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To What extent was Henry VII 's Reign Distinguished by Sober Statesmanship?

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Introduction

To What extent was Henry VII 's Reign Distinguished by Sober Statesmanship? The first of the Tudor kings, Henry VII defeated Richard III at the battle of Bosworth on 22nd August 1485. Henry was born to Edmund Tudor and Margaret Beaufort, (though his father was killed before his birth and his mother was only 13). He spent 14 years in Wales and then another 14 in exile in France before making his bid for the throne. Early in 1486 he married Elizabeth of York, Edward IV's daughter and united the two houses of York and Lancaster. His reign lasted from 1485 to 1509 when the crown passed to his more famous son, Henry VIII. The Wars of the Roses (1455-1487) is the name given to the civil war fought over the throne of England between adherents of the House of Lancaster and the House of York. Both houses were branches of the Plantagenet royal house, tracing their descent from King Edward III. The name Wars of the Roses was not used at the time, but has its origins in the badges chosen by the two royal houses, the Red Rose of Lancaster and the White Rose of York. The Wars were fought largely by armies of mounted knights and their feudal retainers. The House of Lancaster found most of its support in the north and west of the country, while support for the House of York came mainly from the south and east. ...read more.

Middle

and had successfully denied all the other claimants to his throne. A marriage treaty with Spain was finalised in July 1499, indicating Spain's acceptance of Henry's power. Also in 1501 Henry promised his daughter Margaret to James IV of Scotland as part of the treaty of Ayton and they were duly married in August 1503. This treaty marked a general improvement in Anglo- Scots relations although the potential for problems remained, especially if Anglo-French relations deteriorated. A series of deaths from 1502 put Henry in a difficult position, Henry needed to be actively involved in European affairs in order to safeguard his and England's position. The first death was of Henry's heir, Prince Arthur in 1502. There was suddenly a real doubt about the future of the Tudor dynasty, which now depended on eleven-year-old Prince Henry. The death of Arthur endangered the Anglo- Spanish alliance that rested on the Prince's marriage wit Catherine of Aragon. Henry swiftly proposed that Catherine marry his new heir but Ferdinand of Spain was now in a more dominant position. Henry was in much more need of the marriage but Spain was now at peace with France and therefore less in need of the English to support them. Ferdinand demanded better terms and Henry tried to limit them until 1503, Franco- Spanish relations again deteriorated. Ferdinand now had to agree to the English terms, inaugurating a strong anti- France coalition of Spain, England and the Netherlands. ...read more.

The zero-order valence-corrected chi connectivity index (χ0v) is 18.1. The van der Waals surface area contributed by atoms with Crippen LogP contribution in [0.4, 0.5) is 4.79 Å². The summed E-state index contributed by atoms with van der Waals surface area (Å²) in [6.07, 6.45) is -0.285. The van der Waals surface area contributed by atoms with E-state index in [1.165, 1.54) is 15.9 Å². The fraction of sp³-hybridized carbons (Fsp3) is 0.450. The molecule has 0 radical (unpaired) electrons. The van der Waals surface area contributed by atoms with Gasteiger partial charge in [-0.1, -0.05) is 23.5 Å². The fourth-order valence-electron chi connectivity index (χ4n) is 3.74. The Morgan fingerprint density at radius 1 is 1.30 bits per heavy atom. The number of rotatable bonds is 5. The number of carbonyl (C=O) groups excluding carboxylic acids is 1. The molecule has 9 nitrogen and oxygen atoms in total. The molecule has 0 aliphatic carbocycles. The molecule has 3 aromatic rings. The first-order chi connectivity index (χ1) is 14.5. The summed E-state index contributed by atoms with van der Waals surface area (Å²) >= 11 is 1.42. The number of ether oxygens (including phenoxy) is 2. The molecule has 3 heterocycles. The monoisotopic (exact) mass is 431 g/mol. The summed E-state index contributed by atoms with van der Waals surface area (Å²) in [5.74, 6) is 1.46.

Conclusion

Unlike Edward IV, Henry rarely gave away lands to his supporters, so as he seized new estates through Acts Of Attainer, escheats and one - to -one agreements with nobleman. Henry not only became chief landowner in England, but also the largest single landowner for over five hundred years. As head of the legal system, the king was also entitled to money raised from finanical penalties imposed on convicted criminals. Henry also benefited from the receipts from tonnage (import tax) and poundage (export duty). Both of these were granted to the king for life by Parliament at the start of Henry's reign. The church also made infrequent contributions to royal finances, usually to help finance against wars against the enemies of the Pope. Henry had a range of sources for finances. Henry's revenues came from a combination of all the the following : rents from royal estates, fines imposed by his courts, loans from his nobles and parliamentary grants of taxation. From this we can say that Henry was a successful King. Firstly from uniting the Houses of York and Lancaster together which kept peace in England. Henry also kept peace between European countries due to marriage treaties such as the one with Spain, thus giving England support if war was to take place. Henry's reign also helped the trade industries for example the wollen industry gained continuous strength in the economy. It became the biggest sector of the export market, accounting for about 90% of all goods leaving English shores. ?? ?? ?? ?? Clare Worsfold ...read more.

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